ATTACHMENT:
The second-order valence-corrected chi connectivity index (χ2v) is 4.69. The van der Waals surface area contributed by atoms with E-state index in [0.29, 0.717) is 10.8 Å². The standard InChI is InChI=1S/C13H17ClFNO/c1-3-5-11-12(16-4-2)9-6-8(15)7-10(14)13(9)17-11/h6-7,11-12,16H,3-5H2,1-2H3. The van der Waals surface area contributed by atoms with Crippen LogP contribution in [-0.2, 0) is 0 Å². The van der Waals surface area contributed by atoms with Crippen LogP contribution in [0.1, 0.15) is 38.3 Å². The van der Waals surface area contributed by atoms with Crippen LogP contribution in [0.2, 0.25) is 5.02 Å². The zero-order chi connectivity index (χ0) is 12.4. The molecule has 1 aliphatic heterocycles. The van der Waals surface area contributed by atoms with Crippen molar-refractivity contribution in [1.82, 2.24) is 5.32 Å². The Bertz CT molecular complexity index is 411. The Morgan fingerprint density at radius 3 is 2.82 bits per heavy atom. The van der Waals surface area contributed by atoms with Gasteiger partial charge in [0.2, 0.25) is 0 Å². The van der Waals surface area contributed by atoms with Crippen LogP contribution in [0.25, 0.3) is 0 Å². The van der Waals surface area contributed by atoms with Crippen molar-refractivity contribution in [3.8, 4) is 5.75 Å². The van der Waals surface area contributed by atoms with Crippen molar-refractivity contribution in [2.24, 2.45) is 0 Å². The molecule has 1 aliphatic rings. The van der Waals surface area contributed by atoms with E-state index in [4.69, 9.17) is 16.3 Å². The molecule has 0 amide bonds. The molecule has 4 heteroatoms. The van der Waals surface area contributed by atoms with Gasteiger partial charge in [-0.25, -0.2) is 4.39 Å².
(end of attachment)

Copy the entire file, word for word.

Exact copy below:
The second-order valence-corrected chi connectivity index (χ2v) is 4.69. The van der Waals surface area contributed by atoms with E-state index in [0.29, 0.717) is 10.8 Å². The standard InChI is InChI=1S/C13H17ClFNO/c1-3-5-11-12(16-4-2)9-6-8(15)7-10(14)13(9)17-11/h6-7,11-12,16H,3-5H2,1-2H3. The van der Waals surface area contributed by atoms with Crippen LogP contribution in [-0.2, 0) is 0 Å². The van der Waals surface area contributed by atoms with Crippen LogP contribution in [0.1, 0.15) is 38.3 Å². The van der Waals surface area contributed by atoms with Crippen LogP contribution in [0.2, 0.25) is 5.02 Å². The zero-order chi connectivity index (χ0) is 12.4. The molecule has 1 aliphatic heterocycles. The van der Waals surface area contributed by atoms with Crippen molar-refractivity contribution in [1.82, 2.24) is 5.32 Å². The Bertz CT molecular complexity index is 411. The Morgan fingerprint density at radius 3 is 2.82 bits per heavy atom. The van der Waals surface area contributed by atoms with Gasteiger partial charge in [0.2, 0.25) is 0 Å². The van der Waals surface area contributed by atoms with Crippen LogP contribution in [0.25, 0.3) is 0 Å². The van der Waals surface area contributed by atoms with Crippen molar-refractivity contribution in [3.8, 4) is 5.75 Å². The van der Waals surface area contributed by atoms with Crippen molar-refractivity contribution in [2.24, 2.45) is 0 Å². The molecule has 1 aliphatic rings. The van der Waals surface area contributed by atoms with E-state index in [4.69, 9.17) is 16.3 Å². The molecule has 0 amide bonds. The molecule has 4 heteroatoms. The van der Waals surface area contributed by atoms with Gasteiger partial charge in [-0.25, -0.2) is 4.39 Å².